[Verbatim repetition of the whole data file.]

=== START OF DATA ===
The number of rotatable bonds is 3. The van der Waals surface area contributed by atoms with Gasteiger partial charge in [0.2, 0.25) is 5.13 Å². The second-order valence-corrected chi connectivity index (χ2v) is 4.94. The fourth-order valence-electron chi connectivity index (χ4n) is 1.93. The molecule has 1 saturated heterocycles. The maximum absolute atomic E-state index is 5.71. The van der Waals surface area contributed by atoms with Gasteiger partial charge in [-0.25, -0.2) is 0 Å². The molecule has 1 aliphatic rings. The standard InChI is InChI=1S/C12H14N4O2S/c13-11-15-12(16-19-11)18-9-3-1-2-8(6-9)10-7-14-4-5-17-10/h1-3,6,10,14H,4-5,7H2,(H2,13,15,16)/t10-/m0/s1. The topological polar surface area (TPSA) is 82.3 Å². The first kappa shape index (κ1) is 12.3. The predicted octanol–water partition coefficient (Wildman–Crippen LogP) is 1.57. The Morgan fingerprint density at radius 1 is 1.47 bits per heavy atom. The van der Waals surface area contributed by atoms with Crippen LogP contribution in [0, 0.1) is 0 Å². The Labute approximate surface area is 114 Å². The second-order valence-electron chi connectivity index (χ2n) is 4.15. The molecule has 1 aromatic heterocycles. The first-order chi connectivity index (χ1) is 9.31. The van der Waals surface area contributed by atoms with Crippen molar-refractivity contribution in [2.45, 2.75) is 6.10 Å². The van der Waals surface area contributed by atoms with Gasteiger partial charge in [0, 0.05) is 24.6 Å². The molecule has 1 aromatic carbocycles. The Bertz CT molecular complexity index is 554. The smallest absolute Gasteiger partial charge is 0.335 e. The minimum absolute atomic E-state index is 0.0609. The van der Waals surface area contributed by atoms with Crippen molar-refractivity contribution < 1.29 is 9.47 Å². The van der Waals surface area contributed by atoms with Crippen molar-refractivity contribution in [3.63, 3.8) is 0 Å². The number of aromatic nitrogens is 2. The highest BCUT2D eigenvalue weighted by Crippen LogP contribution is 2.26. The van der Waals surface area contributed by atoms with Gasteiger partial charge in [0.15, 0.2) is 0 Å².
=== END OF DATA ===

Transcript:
The number of rotatable bonds is 3. The van der Waals surface area contributed by atoms with Gasteiger partial charge in [0.2, 0.25) is 5.13 Å². The second-order valence-corrected chi connectivity index (χ2v) is 4.94. The fourth-order valence-electron chi connectivity index (χ4n) is 1.93. The molecule has 1 saturated heterocycles. The maximum absolute atomic E-state index is 5.71. The van der Waals surface area contributed by atoms with Gasteiger partial charge in [-0.25, -0.2) is 0 Å². The molecule has 1 aliphatic rings. The standard InChI is InChI=1S/C12H14N4O2S/c13-11-15-12(16-19-11)18-9-3-1-2-8(6-9)10-7-14-4-5-17-10/h1-3,6,10,14H,4-5,7H2,(H2,13,15,16)/t10-/m0/s1. The topological polar surface area (TPSA) is 82.3 Å². The first kappa shape index (κ1) is 12.3. The predicted octanol–water partition coefficient (Wildman–Crippen LogP) is 1.57. The Morgan fingerprint density at radius 1 is 1.47 bits per heavy atom. The van der Waals surface area contributed by atoms with Crippen LogP contribution in [0, 0.1) is 0 Å². The Labute approximate surface area is 114 Å². The second-order valence-electron chi connectivity index (χ2n) is 4.15. The molecule has 1 aromatic heterocycles. The first-order chi connectivity index (χ1) is 9.31. The van der Waals surface area contributed by atoms with Crippen molar-refractivity contribution in [2.45, 2.75) is 6.10 Å². The van der Waals surface area contributed by atoms with Gasteiger partial charge in [0, 0.05) is 24.6 Å². The molecule has 1 aromatic carbocycles. The Bertz CT molecular complexity index is 554. The smallest absolute Gasteiger partial charge is 0.335 e. The minimum absolute atomic E-state index is 0.0609. The van der Waals surface area contributed by atoms with Crippen molar-refractivity contribution < 1.29 is 9.47 Å². The van der Waals surface area contributed by atoms with Crippen molar-refractivity contribution in [3.63, 3.8) is 0 Å². The number of aromatic nitrogens is 2. The highest BCUT2D eigenvalue weighted by Crippen LogP contribution is 2.26. The van der Waals surface area contributed by atoms with Gasteiger partial charge in [0.15, 0.2) is 0 Å².